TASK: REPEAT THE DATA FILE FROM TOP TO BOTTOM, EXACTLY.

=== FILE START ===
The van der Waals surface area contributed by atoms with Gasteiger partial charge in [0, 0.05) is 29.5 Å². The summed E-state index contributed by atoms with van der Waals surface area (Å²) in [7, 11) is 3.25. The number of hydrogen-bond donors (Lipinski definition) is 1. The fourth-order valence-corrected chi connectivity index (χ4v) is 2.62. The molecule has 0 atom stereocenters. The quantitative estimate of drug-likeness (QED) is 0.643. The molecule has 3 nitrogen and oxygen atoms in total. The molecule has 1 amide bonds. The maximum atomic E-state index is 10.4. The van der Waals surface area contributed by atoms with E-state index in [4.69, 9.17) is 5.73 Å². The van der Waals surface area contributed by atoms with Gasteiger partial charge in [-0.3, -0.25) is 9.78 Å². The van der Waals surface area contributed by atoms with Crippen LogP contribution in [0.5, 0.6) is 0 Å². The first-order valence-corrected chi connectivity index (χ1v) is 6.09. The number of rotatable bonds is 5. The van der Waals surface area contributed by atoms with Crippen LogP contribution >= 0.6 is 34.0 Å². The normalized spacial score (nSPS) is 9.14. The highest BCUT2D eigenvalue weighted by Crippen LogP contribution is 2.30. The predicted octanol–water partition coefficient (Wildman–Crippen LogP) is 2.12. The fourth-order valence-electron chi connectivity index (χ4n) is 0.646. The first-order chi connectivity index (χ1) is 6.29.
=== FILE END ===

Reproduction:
The van der Waals surface area contributed by atoms with Gasteiger partial charge in [0, 0.05) is 29.5 Å². The summed E-state index contributed by atoms with van der Waals surface area (Å²) in [7, 11) is 3.25. The number of hydrogen-bond donors (Lipinski definition) is 1. The fourth-order valence-corrected chi connectivity index (χ4v) is 2.62. The molecule has 0 atom stereocenters. The quantitative estimate of drug-likeness (QED) is 0.643. The molecule has 3 nitrogen and oxygen atoms in total. The molecule has 1 amide bonds. The maximum atomic E-state index is 10.4. The van der Waals surface area contributed by atoms with E-state index in [4.69, 9.17) is 5.73 Å². The van der Waals surface area contributed by atoms with Gasteiger partial charge in [-0.3, -0.25) is 9.78 Å². The van der Waals surface area contributed by atoms with Crippen LogP contribution in [0.5, 0.6) is 0 Å². The first-order valence-corrected chi connectivity index (χ1v) is 6.09. The number of rotatable bonds is 5. The van der Waals surface area contributed by atoms with Crippen LogP contribution >= 0.6 is 34.0 Å². The normalized spacial score (nSPS) is 9.14. The highest BCUT2D eigenvalue weighted by Crippen LogP contribution is 2.30. The predicted octanol–water partition coefficient (Wildman–Crippen LogP) is 2.12. The fourth-order valence-electron chi connectivity index (χ4n) is 0.646. The first-order chi connectivity index (χ1) is 6.29.